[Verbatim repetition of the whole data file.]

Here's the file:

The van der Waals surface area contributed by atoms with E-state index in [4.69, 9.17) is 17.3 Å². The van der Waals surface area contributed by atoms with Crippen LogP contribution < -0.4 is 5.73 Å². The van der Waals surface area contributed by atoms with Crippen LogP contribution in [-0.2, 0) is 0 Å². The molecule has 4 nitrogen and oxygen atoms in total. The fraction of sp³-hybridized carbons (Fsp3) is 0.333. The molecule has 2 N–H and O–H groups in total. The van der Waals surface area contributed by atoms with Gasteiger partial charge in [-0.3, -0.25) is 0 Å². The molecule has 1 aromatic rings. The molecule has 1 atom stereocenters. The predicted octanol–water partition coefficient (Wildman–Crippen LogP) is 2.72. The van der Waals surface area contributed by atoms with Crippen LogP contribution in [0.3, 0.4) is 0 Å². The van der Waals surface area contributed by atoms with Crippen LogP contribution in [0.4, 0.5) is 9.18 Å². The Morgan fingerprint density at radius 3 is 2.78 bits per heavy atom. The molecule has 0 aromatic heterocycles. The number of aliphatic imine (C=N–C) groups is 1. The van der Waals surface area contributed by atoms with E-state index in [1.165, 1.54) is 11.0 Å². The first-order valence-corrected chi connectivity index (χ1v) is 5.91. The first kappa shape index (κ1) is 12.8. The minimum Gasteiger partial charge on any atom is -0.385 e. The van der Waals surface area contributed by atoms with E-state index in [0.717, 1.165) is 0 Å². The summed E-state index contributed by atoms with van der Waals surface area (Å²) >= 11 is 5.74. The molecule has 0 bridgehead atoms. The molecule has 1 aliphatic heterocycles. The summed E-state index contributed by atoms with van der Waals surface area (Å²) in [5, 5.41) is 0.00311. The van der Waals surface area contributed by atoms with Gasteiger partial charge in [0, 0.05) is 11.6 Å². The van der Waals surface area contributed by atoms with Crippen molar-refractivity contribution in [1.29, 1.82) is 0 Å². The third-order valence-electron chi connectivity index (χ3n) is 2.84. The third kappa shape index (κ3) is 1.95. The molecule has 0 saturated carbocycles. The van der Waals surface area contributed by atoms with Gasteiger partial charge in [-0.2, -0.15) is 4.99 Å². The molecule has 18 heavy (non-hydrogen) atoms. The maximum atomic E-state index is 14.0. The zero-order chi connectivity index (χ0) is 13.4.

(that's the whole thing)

The van der Waals surface area contributed by atoms with E-state index in [4.69, 9.17) is 17.3 Å². The van der Waals surface area contributed by atoms with Crippen LogP contribution < -0.4 is 5.73 Å². The van der Waals surface area contributed by atoms with Crippen LogP contribution in [-0.2, 0) is 0 Å². The molecule has 4 nitrogen and oxygen atoms in total. The fraction of sp³-hybridized carbons (Fsp3) is 0.333. The molecule has 2 N–H and O–H groups in total. The van der Waals surface area contributed by atoms with Gasteiger partial charge in [-0.3, -0.25) is 0 Å². The molecule has 1 aromatic rings. The molecule has 1 atom stereocenters. The predicted octanol–water partition coefficient (Wildman–Crippen LogP) is 2.72. The van der Waals surface area contributed by atoms with Crippen LogP contribution in [0.3, 0.4) is 0 Å². The van der Waals surface area contributed by atoms with Crippen LogP contribution in [0.4, 0.5) is 9.18 Å². The Morgan fingerprint density at radius 3 is 2.78 bits per heavy atom. The molecule has 0 aromatic heterocycles. The number of aliphatic imine (C=N–C) groups is 1. The van der Waals surface area contributed by atoms with E-state index in [1.165, 1.54) is 11.0 Å². The first-order valence-corrected chi connectivity index (χ1v) is 5.91. The first kappa shape index (κ1) is 12.8. The minimum Gasteiger partial charge on any atom is -0.385 e. The van der Waals surface area contributed by atoms with E-state index in [0.717, 1.165) is 0 Å². The summed E-state index contributed by atoms with van der Waals surface area (Å²) >= 11 is 5.74. The molecule has 0 bridgehead atoms. The molecule has 1 aliphatic heterocycles. The summed E-state index contributed by atoms with van der Waals surface area (Å²) in [5, 5.41) is 0.00311. The van der Waals surface area contributed by atoms with Gasteiger partial charge in [0, 0.05) is 11.6 Å². The van der Waals surface area contributed by atoms with Crippen molar-refractivity contribution in [1.29, 1.82) is 0 Å². The third-order valence-electron chi connectivity index (χ3n) is 2.84. The third kappa shape index (κ3) is 1.95. The molecule has 0 saturated carbocycles. The van der Waals surface area contributed by atoms with Gasteiger partial charge in [-0.2, -0.15) is 4.99 Å². The molecule has 18 heavy (non-hydrogen) atoms. The maximum atomic E-state index is 14.0. The zero-order chi connectivity index (χ0) is 13.4.